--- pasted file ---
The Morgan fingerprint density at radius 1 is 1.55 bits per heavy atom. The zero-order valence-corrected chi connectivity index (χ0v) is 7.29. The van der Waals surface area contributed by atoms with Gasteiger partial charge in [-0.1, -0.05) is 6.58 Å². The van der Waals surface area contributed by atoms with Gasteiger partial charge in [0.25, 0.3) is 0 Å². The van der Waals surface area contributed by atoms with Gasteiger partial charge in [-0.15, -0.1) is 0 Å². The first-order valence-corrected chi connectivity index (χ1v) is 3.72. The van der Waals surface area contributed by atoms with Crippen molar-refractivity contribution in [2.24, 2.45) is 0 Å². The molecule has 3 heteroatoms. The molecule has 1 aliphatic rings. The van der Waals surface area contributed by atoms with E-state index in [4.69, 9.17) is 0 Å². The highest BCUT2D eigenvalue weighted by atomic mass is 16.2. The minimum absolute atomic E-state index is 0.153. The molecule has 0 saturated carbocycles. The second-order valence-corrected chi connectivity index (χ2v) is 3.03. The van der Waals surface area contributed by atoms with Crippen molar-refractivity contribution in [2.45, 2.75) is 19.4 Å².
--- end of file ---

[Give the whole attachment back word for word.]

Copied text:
The Morgan fingerprint density at radius 1 is 1.55 bits per heavy atom. The zero-order valence-corrected chi connectivity index (χ0v) is 7.29. The van der Waals surface area contributed by atoms with Gasteiger partial charge in [-0.1, -0.05) is 6.58 Å². The van der Waals surface area contributed by atoms with Gasteiger partial charge in [0.25, 0.3) is 0 Å². The van der Waals surface area contributed by atoms with Gasteiger partial charge in [-0.15, -0.1) is 0 Å². The first-order valence-corrected chi connectivity index (χ1v) is 3.72. The van der Waals surface area contributed by atoms with Crippen molar-refractivity contribution in [2.24, 2.45) is 0 Å². The molecule has 3 heteroatoms. The molecule has 1 aliphatic rings. The van der Waals surface area contributed by atoms with E-state index in [4.69, 9.17) is 0 Å². The highest BCUT2D eigenvalue weighted by atomic mass is 16.2. The minimum absolute atomic E-state index is 0.153. The molecule has 0 saturated carbocycles. The second-order valence-corrected chi connectivity index (χ2v) is 3.03. The van der Waals surface area contributed by atoms with Crippen molar-refractivity contribution in [2.45, 2.75) is 19.4 Å².